[Sorry for my previous posting: I touched Return by
>Less the meaning of "bãtrân" which is not related
>to soldier but just "old" for animate.
Indeed, in recent Romanian (at least 5 centuries),
masc. "batrân" fem. "batrâna" mean only "old"
man and woman respectively (can be used too for
"old animal"). Noone thinks of old soldiers.
>And it ought to remember there are two words
>more from Latin which means
But do not neglect the details referring to
veteranus variants and reflexes in other
Romance languages. Details kindly provided by
several members of this group.
>[vetulus >] veclus > vechi= old for inanimate
>vetulus > vãtui = old for animate.
Are you sure it is not vitellus > vatui? I don't
have the dictionary at hand (until tomorrow).
>There is the word "bãtrânior" which is given by DEX as
>derived from... "bãtrâior". We agree that "bãtrânior"
>sounds a bit "unangenehm" in Rom and "bãtrâior" is the
>one who sounds "OK".
>A such confirmation (as the derivation of bãtrânior from
>bãtrâior) will confirme more that _not_ "veteranus"
This judgment is more than... abenteuerlich: Rum. "batraior"
is a mere derivation of Rum. "batran." A diminutival one.
With the meaning: "quite old now; not one of the youngest"
or so; it depends on the context and on... sarcasm, but
no one will use it when the old person is really old.
(And the -n- thing becoming a [j] once was quite common;
e.g. "tu spuni" [spunj] is attested in texts 3-4 centuries
old for "tu spui" [spuj], but "spuni" is said still today
in certain small areas (I can confirm it for Banate, at
least in the... Serbian part of it.))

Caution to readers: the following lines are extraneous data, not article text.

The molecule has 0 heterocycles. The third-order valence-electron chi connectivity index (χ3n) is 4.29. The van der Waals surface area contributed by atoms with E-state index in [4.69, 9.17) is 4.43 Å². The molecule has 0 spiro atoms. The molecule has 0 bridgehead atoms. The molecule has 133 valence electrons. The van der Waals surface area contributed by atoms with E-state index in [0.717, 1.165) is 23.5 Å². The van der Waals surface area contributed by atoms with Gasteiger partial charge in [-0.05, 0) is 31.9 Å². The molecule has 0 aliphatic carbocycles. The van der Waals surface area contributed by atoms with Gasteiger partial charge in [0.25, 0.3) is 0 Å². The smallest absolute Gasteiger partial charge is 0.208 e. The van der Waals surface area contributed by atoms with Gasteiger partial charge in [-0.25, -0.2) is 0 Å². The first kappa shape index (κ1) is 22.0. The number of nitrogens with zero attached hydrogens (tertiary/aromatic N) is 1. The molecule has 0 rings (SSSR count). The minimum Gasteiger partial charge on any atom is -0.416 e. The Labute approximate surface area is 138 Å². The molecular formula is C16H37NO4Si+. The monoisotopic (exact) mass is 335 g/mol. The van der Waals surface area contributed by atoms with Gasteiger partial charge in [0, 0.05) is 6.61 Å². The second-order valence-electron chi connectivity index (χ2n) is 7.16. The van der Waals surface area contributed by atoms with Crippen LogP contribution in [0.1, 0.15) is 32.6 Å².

Try to make distinction between Latin -> Romanian
transformations in general and old Romanian > newer
Romanian and > Latest Romanian derivations/transfor-
>but a root like "vatar/vater" which looks very
>appropiate to Latin > "veter-".
Nu mal sachte! I'd put the question this way: "is
Rum. vatră = Alb. vatër?" If yes, then I'd ask:
"is Alb. vatër related to Lat. vetus, veteris?"
Rum. vatră means hearth/oven; home; Heimat. AFAIK
it has nothing "old" (vet-er-) in it. I mean as
*Romanian* semantics. While "batran" and "veteran"
really have something in common: being old. Its
counterpart for *things* is "vechi," another Lat.
"vet-" derivation. Besides, the examples that were
shown us in other Romance idioms illustrate that
veter- > vetr<somethin'> also mean/t something
referring to being old.
>Here, as in "vita/viata", "vitelus/viTel" is allways
>a small difference, but enough for not allowing these
>words to derive from Latin.
I'm maybe wrong, but the speculation *vivitia for
Rum. "viaTa" probably doesn't take into consideration
a possible "viu, vie" (= Lat vivus, viva) + Rum.
feminine suffix "-atză". (NB: Until 1954, the official
spelling of the word was "vieaTă.") As for vitellus
and viTel, I don't see your problem. As though
there were no other examples in which Lat. -t- turns
-T- in Romanian. How would you react upon seeing that
Hungarian borju (calf) turns boci [botzi] when you
want to use a diminutival... Koseform for calf. Since,
in t-T anyone'd see some relationship, but in r-T?
So let's cease standing like vitelli ante new portas. :-)